From time to time, I’m offered an opportunity to do a bit of moonlighting. In my case, it’s freelance writing. Sometimes I accept the offer, and sometimes I don’t. Before accepting any offer, I carefully consider a few factors and discuss with my spouse. If you’re looking for side work, or being offered side work, here are some questions to ask.
Am I Qualified to Do the Job?
A potential client may not be completely familiar with your skills. Before accepting a side job or freelance project, get more details about what they expect from you, when they need it, and what the job requires. It might be something that you can do in a weekend, but it could also be something that requires you to learn new skills. If you don’t have the time to learn them, or don’t want to learn them, pass on the job.
Is the Money Worth My Time?
Ask up front how much the client is expecting to pay and how the pay will be structured. Once you know how long you have to complete the job and what sort of pay you’re looking at, figure out how long it will take you to do it. Are there any events or jobs that will require your time in the interim? How much actual time do you have available to do the job? If you don’t have enough time in your day already, then don’t do the job. If you’re stressed about fitting the extra work into your life, you and the job will suffer.
Even if you have enough time, is the money worth it? If you’ll earn just a few bucks an hour, the additional stress and exhaustion may not be worth it. That’s especially true if you work a full-time job, and would have to do the side job on top of that. On the other hand, sometimes the money is just too good to pass up. If it’s a big job that you’re fully qualified for, and have time for, then it’s probably worth giving up an hour each night and a few hours on the weekends.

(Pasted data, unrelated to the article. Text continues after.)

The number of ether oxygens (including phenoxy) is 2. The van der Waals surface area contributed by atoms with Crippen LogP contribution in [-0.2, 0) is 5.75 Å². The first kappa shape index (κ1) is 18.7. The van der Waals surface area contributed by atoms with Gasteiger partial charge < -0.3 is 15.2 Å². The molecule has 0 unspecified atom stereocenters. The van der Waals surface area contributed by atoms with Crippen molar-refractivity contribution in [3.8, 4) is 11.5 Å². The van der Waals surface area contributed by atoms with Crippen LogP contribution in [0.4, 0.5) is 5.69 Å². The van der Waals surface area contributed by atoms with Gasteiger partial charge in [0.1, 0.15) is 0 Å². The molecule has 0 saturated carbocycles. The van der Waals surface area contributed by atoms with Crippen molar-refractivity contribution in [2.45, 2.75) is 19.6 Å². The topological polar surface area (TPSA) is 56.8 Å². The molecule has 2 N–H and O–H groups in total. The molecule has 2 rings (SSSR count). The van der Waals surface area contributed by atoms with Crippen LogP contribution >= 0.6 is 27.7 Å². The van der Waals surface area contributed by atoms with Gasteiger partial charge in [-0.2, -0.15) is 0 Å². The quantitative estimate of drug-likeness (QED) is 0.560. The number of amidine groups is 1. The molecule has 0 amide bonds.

Can You Afford the Taxes or Related Expenses?
Remember, any self-employment income over $400 is taxable. Is the job still worth it after you pay 5.3% of it in self-employment taxes, plus income tax on the additional income, and cover the costs for any necessary supplies? If the supplies are expensive, ask the client to pay for those separately. Don’t let them eat into your profit. If you can afford the taxes, make sure you pay estimated taxes in the quarter you earn them, or adjust your withholding to cover it. Failing to pay those state and federal can result in a penalty if you wait until tax day to pay them.
Do I Want to Do the Job?
It sounds simple, but for me this is the trickiest question of all. The allure of extra money is very tempting, but sometimes I’m just not interested in the topic. Other times I don’t want to deal with the client. Still other times I don’t want to give up my already short time. All of those are valid reasons to say no, even if the money is good. If you don’t want to do the job, you’ll just make yourself miserable in the long run.
Freelance work can be a great financial windfall, but only if you can handle the extra work. If you’re overwhelmed, just saying now is okay, too.